DAY 3 – GRAND CIRCUIT BY TUK TUK

On our third day we took a tuk tuk for $15/day to visit temples on the grand circuit. We started with Preah Khan, which had one of the most impressive trees growing on top of the backside of the last building. Here was also the only place we saw a two-story pavilion still intact. We continued on to Neak Pean where we crossed on a long wooden walkway across a reservoir to get to the island. The reservoir closely resembled what we’d imagined we’d see in the swamps of Louisiana. When we arrived at Neak Pean it was under construction so we were only allowed to walk around half of it, which was a shame. Next, we visited Ta Som, which also had an impressive tree on the far back gate of the temple. We also visited Pre Rup, which by this point was very hot in the afternoon and the temples started looking alike to us, so we called it a day and went back to our hotel.

Toul Sleng, Phnom Penh, Angkor,  Cambodia, travel, SE Asia, South East Asia, Temple, Ruins, Khmer, Tomb Raider Temple, Angkor Wat, Ta Prohm, Bayon, The Killing Fields, The Killing Field at Choeung Ek, Siem Reap

DAY 4 – EARLY MORNING AT BAYON AND TA PHROM TO BEAT THE CROWDS

Each time we visited Angkor we always ran into large tour groups. So we decided for one day that we would beat the crowds and bicycle to Bayon and Ta Phrom before they arrived. At Bayon we arrived by 6:45 a.m. and had a blissful 30-minute visit with the complex to ourselves. We saw only a handful of other people compared to last time we visited in the late morning where it was shoulder-to-shoulder walking. By 7:15 a.m. the Bayon started to fill up with tour groups so we left and hurried to Ta Phrom. Tour groups also started entering this complex at the same time as us, but we were able to get ahead of them! We went to some of the best ruins where tree roots covered them to take clean photos of them before being spoilt with the crowds in them. It was well worth it to spend an early morning at these two places to take photos with only us in them.

Toul Sleng, Phnom Penh, Angkor,  Cambodia, travel, SE Asia, South East Asia, Temple, Ruins, Khmer, Tomb Raider Temple, Angkor Wat, Ta Prohm, Bayon, The Killing Fields, The Killing Field at Choeung Ek, Siem Reap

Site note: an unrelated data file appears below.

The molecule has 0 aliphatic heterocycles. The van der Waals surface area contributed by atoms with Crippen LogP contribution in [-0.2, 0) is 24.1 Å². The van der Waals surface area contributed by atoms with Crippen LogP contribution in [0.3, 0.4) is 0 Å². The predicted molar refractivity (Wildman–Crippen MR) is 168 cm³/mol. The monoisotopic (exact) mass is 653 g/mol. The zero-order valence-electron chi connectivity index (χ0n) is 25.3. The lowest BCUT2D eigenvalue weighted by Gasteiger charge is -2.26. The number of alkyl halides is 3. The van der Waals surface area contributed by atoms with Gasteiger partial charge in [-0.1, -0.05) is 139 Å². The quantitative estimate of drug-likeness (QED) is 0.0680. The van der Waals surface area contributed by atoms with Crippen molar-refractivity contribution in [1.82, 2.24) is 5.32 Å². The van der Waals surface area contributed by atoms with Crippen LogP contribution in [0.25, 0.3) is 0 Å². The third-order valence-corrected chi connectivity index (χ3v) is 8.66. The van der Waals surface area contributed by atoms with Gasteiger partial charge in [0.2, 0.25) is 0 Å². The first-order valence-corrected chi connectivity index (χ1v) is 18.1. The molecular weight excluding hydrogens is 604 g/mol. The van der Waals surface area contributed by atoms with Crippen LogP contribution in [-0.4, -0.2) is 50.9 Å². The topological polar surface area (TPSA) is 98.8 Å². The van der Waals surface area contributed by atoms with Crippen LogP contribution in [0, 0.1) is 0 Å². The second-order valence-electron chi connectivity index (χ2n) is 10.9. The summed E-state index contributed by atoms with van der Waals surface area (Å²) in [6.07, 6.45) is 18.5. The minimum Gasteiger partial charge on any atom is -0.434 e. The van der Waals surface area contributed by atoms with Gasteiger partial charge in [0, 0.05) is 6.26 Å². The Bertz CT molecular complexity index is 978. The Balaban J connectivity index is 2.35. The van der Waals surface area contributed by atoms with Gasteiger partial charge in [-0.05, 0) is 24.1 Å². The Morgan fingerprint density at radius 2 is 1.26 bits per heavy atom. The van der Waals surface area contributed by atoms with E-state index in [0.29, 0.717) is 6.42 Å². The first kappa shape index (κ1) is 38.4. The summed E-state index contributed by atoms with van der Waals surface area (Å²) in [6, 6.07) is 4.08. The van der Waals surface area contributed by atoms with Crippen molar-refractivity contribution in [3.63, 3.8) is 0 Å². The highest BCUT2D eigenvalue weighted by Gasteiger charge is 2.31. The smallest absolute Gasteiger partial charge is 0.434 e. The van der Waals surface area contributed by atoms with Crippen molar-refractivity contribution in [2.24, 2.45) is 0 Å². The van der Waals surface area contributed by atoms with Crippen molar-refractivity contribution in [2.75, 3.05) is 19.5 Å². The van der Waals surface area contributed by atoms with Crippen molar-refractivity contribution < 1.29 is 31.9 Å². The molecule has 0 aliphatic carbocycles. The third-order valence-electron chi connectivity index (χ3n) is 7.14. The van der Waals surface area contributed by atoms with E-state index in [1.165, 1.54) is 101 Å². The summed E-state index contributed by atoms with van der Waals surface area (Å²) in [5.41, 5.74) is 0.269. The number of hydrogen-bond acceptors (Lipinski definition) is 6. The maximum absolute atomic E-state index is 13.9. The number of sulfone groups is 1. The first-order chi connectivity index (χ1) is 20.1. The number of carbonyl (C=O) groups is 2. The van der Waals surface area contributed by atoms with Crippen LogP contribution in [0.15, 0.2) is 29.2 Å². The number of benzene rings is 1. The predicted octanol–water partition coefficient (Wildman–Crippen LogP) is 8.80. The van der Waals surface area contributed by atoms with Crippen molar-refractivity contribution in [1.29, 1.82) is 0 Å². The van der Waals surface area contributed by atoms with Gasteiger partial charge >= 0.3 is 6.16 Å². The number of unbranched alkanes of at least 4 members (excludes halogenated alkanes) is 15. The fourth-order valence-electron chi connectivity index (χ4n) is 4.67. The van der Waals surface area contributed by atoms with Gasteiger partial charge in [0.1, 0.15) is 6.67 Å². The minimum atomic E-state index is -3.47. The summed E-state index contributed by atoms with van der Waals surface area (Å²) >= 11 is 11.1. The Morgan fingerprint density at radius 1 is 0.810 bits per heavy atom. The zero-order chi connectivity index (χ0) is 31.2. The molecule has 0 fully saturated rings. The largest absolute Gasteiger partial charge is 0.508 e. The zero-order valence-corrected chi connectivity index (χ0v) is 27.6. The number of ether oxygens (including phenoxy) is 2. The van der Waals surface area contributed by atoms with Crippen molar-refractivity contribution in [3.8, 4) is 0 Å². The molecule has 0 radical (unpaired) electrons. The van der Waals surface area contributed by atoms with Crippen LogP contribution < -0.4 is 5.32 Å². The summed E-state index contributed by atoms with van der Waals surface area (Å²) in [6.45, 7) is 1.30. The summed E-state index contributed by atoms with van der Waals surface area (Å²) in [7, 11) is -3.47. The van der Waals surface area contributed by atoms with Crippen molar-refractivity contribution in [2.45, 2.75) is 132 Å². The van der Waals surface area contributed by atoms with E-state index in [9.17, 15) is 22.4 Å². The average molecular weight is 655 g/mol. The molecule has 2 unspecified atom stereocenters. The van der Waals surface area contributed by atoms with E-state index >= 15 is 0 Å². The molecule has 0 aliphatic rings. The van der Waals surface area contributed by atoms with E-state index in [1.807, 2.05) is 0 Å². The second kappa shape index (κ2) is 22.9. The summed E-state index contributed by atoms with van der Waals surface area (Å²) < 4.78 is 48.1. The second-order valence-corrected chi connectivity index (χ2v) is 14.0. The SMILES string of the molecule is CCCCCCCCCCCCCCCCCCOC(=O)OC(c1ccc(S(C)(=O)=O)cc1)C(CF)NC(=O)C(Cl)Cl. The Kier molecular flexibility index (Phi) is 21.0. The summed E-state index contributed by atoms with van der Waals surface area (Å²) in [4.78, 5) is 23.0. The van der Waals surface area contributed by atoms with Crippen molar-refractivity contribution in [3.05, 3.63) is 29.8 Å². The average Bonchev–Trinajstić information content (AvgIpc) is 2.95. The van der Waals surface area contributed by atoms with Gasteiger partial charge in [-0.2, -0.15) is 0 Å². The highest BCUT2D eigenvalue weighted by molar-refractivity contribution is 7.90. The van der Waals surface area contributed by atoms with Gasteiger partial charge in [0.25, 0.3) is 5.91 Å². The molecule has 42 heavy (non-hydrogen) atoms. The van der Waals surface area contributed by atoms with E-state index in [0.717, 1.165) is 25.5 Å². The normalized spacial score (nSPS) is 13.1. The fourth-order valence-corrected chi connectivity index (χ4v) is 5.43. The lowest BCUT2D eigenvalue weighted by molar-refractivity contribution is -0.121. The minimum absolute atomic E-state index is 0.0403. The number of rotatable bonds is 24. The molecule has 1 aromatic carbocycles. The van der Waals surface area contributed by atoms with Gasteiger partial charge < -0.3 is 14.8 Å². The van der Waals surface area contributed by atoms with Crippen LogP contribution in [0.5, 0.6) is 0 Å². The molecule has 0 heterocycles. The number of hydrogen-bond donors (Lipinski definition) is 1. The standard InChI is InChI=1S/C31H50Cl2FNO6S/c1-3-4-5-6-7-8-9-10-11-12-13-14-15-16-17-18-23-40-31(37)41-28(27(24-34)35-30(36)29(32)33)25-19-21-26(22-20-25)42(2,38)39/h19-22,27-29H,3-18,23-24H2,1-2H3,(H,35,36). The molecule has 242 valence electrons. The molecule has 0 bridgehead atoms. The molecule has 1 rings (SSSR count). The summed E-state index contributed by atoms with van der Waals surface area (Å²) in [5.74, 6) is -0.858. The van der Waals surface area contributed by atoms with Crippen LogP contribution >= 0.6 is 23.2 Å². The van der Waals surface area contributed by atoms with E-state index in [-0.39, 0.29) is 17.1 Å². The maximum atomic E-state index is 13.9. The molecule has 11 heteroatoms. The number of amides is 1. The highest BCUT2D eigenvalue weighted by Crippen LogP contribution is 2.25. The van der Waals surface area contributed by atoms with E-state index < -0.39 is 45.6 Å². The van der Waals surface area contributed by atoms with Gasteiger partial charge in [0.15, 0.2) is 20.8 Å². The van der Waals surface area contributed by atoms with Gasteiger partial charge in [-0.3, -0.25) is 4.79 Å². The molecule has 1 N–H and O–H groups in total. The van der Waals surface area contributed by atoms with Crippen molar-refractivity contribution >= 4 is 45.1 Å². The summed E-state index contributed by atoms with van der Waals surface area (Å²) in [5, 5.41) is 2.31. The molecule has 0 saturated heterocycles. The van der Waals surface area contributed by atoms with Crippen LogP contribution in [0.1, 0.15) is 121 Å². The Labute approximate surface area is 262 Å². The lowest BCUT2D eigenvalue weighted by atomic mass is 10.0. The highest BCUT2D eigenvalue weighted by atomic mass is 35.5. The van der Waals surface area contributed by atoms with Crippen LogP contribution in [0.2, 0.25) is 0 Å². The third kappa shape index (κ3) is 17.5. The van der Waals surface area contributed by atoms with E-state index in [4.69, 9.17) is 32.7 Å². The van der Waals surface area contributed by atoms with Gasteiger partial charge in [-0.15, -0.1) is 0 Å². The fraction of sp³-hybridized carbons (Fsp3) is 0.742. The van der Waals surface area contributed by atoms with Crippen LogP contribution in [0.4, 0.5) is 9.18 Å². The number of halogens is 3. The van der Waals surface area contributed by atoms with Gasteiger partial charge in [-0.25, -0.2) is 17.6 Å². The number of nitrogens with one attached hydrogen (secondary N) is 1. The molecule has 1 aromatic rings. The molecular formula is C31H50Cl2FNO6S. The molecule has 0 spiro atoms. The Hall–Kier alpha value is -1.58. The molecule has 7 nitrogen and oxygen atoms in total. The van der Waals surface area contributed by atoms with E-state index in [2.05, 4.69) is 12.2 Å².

DAY 5 – SIEM REAP VIEWPOINT BY MOTORBIKE

This day we rented a motorbike for $12 for one day with our Norwegian friends to take a ride outside of Siem Reap. We took a lovely dirt road lined with palm trees that passed many neighboring villages on the way toward the lake. We thought we could go to the lake for free, but a worker on the road said “rich people need to pay $10” so we turned around and kept riding on the quaint side roads. We headed south of Siem Reap where we came to a hill with a viewpoint of Siem Reap. Although we were outside of the main Angkor complex, our Angkor Pass allowed us to go to this viewpoint for free. We rode our motorbikes to the very top of the hill where we also saw some temple ruins and a few monks who live up there.

Toul Sleng, Phnom Penh, Angkor,  Cambodia, travel, SE Asia, South East Asia, Temple, Ruins, Khmer, Tomb Raider Temple, Angkor Wat, Ta Prohm, Bayon, The Killing Fields, The Killing Field at Choeung Ek, Siem Reap

DAY 6 – SUNRISE AT ANGKOR WAT

One of the main things visitors do at Angkor is visit Angkor Wat at sunrise. Somehow we didn’t get to this until our last day in Siem Reap. We rented bicycles again and left while it was still dark around 5 a.m. to make our final ride to Angkor. We were met with a large crowd at Angkor Wat who were all waiting for the sun to rise. Sadly, it was clouded so there was no magnificent sunrise. We went inside Angkor Wat to the very top again since I missed out on it last time. The top had beautiful views of the land surrounding Angkor and some great terraces and wall engravings inside. We then explored the land behind Angkor Wat before riding our bikes to the Sunset Viewpoint at Phnom Bakheng. Although it probably would’ve been better at sunset, we still had a great view of Angkor Wat looking at it from above and could see far out to the lake next to Siem Reap. This was also a great place to see renovation currently in the works as many workers were there restoring parts of Phnom Bakheng.

If you go…

Angkor Temple Ruins (30 minutes from Siem Reap)
1-day pass: $20 — 3-day pass: $40 — 7-day pass: $60